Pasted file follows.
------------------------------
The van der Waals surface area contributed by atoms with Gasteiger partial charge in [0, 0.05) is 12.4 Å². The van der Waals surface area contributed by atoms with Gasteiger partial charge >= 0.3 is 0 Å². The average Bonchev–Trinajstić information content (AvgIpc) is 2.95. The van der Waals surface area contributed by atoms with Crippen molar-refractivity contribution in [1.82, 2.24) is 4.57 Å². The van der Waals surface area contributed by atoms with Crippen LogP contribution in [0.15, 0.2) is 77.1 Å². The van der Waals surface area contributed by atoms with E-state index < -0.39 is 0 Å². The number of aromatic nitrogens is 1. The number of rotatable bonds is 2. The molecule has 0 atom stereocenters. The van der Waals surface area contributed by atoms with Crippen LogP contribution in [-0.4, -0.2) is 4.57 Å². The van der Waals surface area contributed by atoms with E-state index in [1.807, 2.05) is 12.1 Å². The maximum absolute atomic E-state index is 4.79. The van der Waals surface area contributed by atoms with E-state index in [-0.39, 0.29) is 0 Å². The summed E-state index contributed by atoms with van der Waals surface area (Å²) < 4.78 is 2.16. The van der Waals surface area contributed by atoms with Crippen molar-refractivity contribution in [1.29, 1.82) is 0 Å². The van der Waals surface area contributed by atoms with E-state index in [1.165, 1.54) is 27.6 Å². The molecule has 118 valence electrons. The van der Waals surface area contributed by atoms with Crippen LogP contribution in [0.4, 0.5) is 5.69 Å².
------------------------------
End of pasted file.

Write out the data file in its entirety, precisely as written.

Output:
The van der Waals surface area contributed by atoms with Gasteiger partial charge in [0, 0.05) is 12.4 Å². The van der Waals surface area contributed by atoms with Gasteiger partial charge >= 0.3 is 0 Å². The average Bonchev–Trinajstić information content (AvgIpc) is 2.95. The van der Waals surface area contributed by atoms with Crippen molar-refractivity contribution in [1.82, 2.24) is 4.57 Å². The van der Waals surface area contributed by atoms with Crippen LogP contribution in [0.15, 0.2) is 77.1 Å². The van der Waals surface area contributed by atoms with E-state index < -0.39 is 0 Å². The number of aromatic nitrogens is 1. The number of rotatable bonds is 2. The molecule has 0 atom stereocenters. The van der Waals surface area contributed by atoms with Crippen LogP contribution in [-0.4, -0.2) is 4.57 Å². The van der Waals surface area contributed by atoms with E-state index in [1.807, 2.05) is 12.1 Å². The maximum absolute atomic E-state index is 4.79. The van der Waals surface area contributed by atoms with E-state index in [-0.39, 0.29) is 0 Å². The summed E-state index contributed by atoms with van der Waals surface area (Å²) < 4.78 is 2.16. The van der Waals surface area contributed by atoms with Crippen molar-refractivity contribution in [1.29, 1.82) is 0 Å². The van der Waals surface area contributed by atoms with E-state index in [1.165, 1.54) is 27.6 Å². The molecule has 118 valence electrons. The van der Waals surface area contributed by atoms with Crippen LogP contribution in [0.4, 0.5) is 5.69 Å².